Andy Fackrell, Executive Creative Director, shines a light on the DDB kiwi spirit behind their honest and insightful ideas.


Issue 10: DDB New Zealand

Andy Fackrell

Andy is an English born, Australian raised and New Zealand schooled Art Director, and sometime Executive Creative Director. He has worked in agencies in four continents; only Africa and Antarctica have been spared.

He has been Executive Creative Director at DDB New Zealand for 18 months with his focus to establish big brand ideas across the agency roster of clients. Up to 2012, the last 9 years have been at 180 Amsterdam, where he oversaw much of that agencies output on the adidas business with highlights being Wake-Up Call, Kicking It with Jonny Wilkinson and David Beckham, and the +10 World Cup campaign. Before that he was a creative at Wieden+Kennedy in Portland and his work included the Cannes Grand Prix winning Nike Tag and Shaderunner spots as well as one of the first interactive campaigns for Before that he spent five productive years in Singapore working at Batey Ads, his favourite client and haunt being The Raffles Bar & Billiard Room.


Auckland, New Zealand is certainly a long way away from Amsterdam, Los Angeles, New York, hell even Sydney.  When you stand at the bottom of the South Island, looking south, you get the feeling that the Antarctic is just over the horizon.

That’s where my shot was taken, on location for the Father Time ad for SKY. Having said that, I’ve never felt disconnected from the ad world. DDB summits, Cannes, Creativity, Campaign Brief, Shots, Little Black Book, etc.  Ideas travel at warp speed. If not, well there’s something wrong with the idea.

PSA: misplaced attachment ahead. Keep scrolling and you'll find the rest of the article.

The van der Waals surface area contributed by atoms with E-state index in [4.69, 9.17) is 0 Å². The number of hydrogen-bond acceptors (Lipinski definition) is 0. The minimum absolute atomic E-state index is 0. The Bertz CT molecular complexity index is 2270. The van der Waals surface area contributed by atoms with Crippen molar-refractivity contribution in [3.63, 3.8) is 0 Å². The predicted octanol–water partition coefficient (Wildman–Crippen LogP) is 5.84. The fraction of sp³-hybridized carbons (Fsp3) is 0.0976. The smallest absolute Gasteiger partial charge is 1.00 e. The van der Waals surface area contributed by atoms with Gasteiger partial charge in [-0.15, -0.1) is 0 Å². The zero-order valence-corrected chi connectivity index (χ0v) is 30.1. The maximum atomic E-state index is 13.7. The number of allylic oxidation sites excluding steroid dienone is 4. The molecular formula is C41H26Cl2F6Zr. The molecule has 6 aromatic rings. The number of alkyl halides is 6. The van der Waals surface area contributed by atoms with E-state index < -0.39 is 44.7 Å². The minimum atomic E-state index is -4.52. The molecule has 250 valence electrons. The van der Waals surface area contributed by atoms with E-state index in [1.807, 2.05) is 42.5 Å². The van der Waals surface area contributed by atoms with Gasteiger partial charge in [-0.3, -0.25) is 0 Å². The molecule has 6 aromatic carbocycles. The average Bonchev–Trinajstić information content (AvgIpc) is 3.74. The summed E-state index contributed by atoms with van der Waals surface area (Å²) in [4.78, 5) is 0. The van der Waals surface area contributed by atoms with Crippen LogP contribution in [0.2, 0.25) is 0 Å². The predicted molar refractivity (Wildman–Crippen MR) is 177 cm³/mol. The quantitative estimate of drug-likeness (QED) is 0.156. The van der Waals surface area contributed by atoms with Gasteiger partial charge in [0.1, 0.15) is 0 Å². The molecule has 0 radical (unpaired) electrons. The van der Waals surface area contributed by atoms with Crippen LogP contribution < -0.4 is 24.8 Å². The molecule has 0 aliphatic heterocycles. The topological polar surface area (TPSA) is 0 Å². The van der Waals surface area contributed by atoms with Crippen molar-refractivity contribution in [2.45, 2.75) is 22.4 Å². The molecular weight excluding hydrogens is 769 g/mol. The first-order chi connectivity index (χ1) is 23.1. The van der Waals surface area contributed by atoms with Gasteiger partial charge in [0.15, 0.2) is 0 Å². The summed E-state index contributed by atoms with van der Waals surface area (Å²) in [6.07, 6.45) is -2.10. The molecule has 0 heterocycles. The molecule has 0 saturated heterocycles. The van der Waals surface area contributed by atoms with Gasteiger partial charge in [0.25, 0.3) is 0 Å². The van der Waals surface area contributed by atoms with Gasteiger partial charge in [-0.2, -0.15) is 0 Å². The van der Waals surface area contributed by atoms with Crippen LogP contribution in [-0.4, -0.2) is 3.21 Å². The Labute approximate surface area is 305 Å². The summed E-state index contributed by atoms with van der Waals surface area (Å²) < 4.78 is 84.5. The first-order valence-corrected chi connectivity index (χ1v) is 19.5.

New Zealanders have always been nimble on their feet, whether it’s from the base of the scrum or the summit of Everest. The same can be said for how they approach the ad landscape. The young teams are adept at finding ways to get the message seen. Everything is fair game, from old school film and print, to PR, stunts and Apps; my year has all been about the diversity of output.

And it showed at Cannes, with seven clients represented across 16 shortlists and nine Lions (including a Young Director Award).  As Amir has said, the convergence of technology and humanity is critical, and strongly at play in our work, particularly with the Hutchwilco Secret Fishing Spots App that did well at Cannes and D&AD.

The DDB truth that I adhere to most is that all of our work be based on a strong human insight, and not on a technique. That’s where we can come unstuck these days; when technique comes first, when an idea is subservient to style – or a shallow attempt at social connection, or is desperately holding onto a piece of technology for the sake of its newness. That’s when I get all ‘Bernbach.’

The fact that 1964’s VW Snow Plow can still make it onto the top ten lists of modern day Creative Directors – those even born in the 70’s, makes me like this network and what it stands for even more. Ideas. I have an amazing creative department here. They keep me honest, with what I drive, what I wear, and what I approve. Kudos to them.

– Andy Fackrell, ECD DDB Group New Zealand